To understand geopolitics, you have to read novels

If immersing yourself in a tourist guide or a history manual is often the first reflex to understand a country, a perfectly logical and useful reflex, diving into its literature is often the side step that changes everything in our outlook and our understanding.

Copyright Gilbert Garcin
Copyright Gilbert Garcin

If you set up your activities in France, my country of origin, I would recommend that you first read Zola to understand the economic, political and above all human changes that crossed France at the start of the industrial revolution and shaped the mining North of yesterday or the Paris of today. And which sheds fundamental light on all the social debates that often cross this country.

If you want keys to understanding today’s Russia, I would tell you without hesitation to immerse yourself in this incredible novel that is Le Mage du Kremlin by Guiliano da Empoli, which borrows from the Russian literary gesture its structure and which offers a vertiginous dive behind the scenes of Putin’s accession and the economic and social context that allowed it. But I would also tell you to reread Nina Berberova to remember that there was a time when the links between Europe and Russia were of a different nature.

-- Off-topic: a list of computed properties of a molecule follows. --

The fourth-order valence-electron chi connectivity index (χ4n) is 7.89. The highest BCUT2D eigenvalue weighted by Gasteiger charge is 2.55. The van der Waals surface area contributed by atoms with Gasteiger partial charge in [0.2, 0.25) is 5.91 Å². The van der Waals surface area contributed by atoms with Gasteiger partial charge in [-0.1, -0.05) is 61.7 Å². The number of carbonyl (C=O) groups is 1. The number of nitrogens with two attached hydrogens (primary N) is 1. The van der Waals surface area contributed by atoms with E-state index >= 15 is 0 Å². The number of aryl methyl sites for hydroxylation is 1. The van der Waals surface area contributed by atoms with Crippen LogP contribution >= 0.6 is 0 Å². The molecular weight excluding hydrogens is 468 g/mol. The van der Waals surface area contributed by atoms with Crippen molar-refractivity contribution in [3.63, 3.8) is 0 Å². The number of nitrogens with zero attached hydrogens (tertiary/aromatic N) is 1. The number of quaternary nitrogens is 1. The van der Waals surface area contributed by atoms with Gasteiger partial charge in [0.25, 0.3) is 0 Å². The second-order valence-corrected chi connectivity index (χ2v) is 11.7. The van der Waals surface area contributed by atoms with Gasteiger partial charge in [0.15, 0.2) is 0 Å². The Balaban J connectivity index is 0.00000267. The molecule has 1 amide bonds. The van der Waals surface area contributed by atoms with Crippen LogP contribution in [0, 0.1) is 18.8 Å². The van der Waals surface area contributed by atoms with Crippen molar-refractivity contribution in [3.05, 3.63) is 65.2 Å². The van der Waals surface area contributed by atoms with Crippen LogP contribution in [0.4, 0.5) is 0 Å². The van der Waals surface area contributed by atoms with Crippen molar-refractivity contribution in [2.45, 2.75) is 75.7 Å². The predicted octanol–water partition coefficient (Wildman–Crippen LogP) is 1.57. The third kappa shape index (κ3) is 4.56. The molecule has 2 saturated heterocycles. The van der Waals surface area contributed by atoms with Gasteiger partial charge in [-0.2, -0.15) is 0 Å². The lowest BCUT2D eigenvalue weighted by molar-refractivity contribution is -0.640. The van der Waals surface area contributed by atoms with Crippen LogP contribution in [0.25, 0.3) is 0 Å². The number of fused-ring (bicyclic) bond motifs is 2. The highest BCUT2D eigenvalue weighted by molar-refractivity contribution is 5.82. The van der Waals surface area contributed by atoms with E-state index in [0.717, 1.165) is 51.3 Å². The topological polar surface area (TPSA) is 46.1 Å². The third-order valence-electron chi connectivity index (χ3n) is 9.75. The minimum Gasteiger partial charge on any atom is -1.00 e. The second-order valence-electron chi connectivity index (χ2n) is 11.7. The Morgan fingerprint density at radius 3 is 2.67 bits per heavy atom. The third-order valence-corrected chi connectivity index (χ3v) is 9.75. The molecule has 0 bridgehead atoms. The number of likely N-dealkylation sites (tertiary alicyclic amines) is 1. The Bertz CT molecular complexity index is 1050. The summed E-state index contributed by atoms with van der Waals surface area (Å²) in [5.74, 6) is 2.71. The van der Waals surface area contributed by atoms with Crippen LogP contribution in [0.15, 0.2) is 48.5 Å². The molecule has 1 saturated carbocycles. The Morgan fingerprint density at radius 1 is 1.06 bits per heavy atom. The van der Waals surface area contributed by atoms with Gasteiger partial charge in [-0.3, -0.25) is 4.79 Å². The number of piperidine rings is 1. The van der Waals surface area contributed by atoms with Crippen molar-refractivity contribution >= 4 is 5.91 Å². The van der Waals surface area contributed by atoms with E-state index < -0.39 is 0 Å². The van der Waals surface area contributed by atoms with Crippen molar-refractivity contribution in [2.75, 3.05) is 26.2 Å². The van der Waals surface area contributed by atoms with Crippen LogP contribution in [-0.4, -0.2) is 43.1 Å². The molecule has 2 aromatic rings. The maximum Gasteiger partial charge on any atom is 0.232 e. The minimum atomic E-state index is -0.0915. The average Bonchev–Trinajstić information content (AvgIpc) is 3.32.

If you look with fascination at Nigeria, the country where I lived all my early childhood and did all my kindergarten in an Ibo school in Owerri, I would tell you that I am just beginning to discover its literature and I would warmly recommend two recent novels on Nigerian youth, its energy but also its questions: Nigerian Night by Mélanie Birgelen and The Death of Vivek Oji by Akwaeke Emezi.

Of course, each of these novels offers a certain look and a particular point of view, but geopolitics is precisely a multitude of particular facts and weak signals that we must be able to successfully analyze and understand in a systemic way in order to draw the consequences and the solutions.